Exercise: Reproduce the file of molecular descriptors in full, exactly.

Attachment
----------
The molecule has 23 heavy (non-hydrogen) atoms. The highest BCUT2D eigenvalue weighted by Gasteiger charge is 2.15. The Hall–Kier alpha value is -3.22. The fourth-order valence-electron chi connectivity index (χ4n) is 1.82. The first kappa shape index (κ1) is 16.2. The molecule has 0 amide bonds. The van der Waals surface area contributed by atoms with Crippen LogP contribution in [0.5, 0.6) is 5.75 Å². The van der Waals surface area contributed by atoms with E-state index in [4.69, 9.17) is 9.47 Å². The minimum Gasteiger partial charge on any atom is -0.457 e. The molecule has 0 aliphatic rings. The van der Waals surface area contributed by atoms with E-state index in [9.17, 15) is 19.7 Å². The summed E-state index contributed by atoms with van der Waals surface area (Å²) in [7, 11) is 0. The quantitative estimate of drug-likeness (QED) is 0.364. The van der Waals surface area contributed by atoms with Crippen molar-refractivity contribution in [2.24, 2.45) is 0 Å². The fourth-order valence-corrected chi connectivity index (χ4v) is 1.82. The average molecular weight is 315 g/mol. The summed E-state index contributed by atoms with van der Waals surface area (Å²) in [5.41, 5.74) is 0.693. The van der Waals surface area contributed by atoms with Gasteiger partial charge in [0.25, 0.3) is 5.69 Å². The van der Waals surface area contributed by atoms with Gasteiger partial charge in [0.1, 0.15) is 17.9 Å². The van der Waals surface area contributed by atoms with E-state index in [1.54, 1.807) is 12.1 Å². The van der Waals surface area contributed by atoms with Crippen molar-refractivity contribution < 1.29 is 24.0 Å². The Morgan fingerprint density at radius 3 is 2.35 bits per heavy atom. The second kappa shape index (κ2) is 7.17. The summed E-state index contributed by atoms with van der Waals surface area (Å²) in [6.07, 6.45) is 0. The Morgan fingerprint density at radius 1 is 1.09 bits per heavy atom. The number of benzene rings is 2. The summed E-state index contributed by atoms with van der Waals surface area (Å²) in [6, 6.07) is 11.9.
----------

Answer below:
The molecule has 23 heavy (non-hydrogen) atoms. The highest BCUT2D eigenvalue weighted by Gasteiger charge is 2.15. The Hall–Kier alpha value is -3.22. The fourth-order valence-electron chi connectivity index (χ4n) is 1.82. The first kappa shape index (κ1) is 16.2. The molecule has 0 amide bonds. The van der Waals surface area contributed by atoms with Crippen LogP contribution in [0.5, 0.6) is 5.75 Å². The van der Waals surface area contributed by atoms with E-state index in [4.69, 9.17) is 9.47 Å². The minimum Gasteiger partial charge on any atom is -0.457 e. The molecule has 0 aliphatic rings. The van der Waals surface area contributed by atoms with E-state index in [9.17, 15) is 19.7 Å². The summed E-state index contributed by atoms with van der Waals surface area (Å²) in [7, 11) is 0. The quantitative estimate of drug-likeness (QED) is 0.364. The van der Waals surface area contributed by atoms with Crippen molar-refractivity contribution in [2.24, 2.45) is 0 Å². The fourth-order valence-corrected chi connectivity index (χ4v) is 1.82. The average molecular weight is 315 g/mol. The summed E-state index contributed by atoms with van der Waals surface area (Å²) in [5.41, 5.74) is 0.693. The van der Waals surface area contributed by atoms with Gasteiger partial charge in [0.25, 0.3) is 5.69 Å². The van der Waals surface area contributed by atoms with Gasteiger partial charge in [0.1, 0.15) is 17.9 Å². The van der Waals surface area contributed by atoms with E-state index in [1.54, 1.807) is 12.1 Å². The van der Waals surface area contributed by atoms with Crippen molar-refractivity contribution < 1.29 is 24.0 Å². The Morgan fingerprint density at radius 3 is 2.35 bits per heavy atom. The second kappa shape index (κ2) is 7.17. The summed E-state index contributed by atoms with van der Waals surface area (Å²) in [6.07, 6.45) is 0. The Morgan fingerprint density at radius 1 is 1.09 bits per heavy atom. The number of benzene rings is 2. The summed E-state index contributed by atoms with van der Waals surface area (Å²) in [6, 6.07) is 11.9.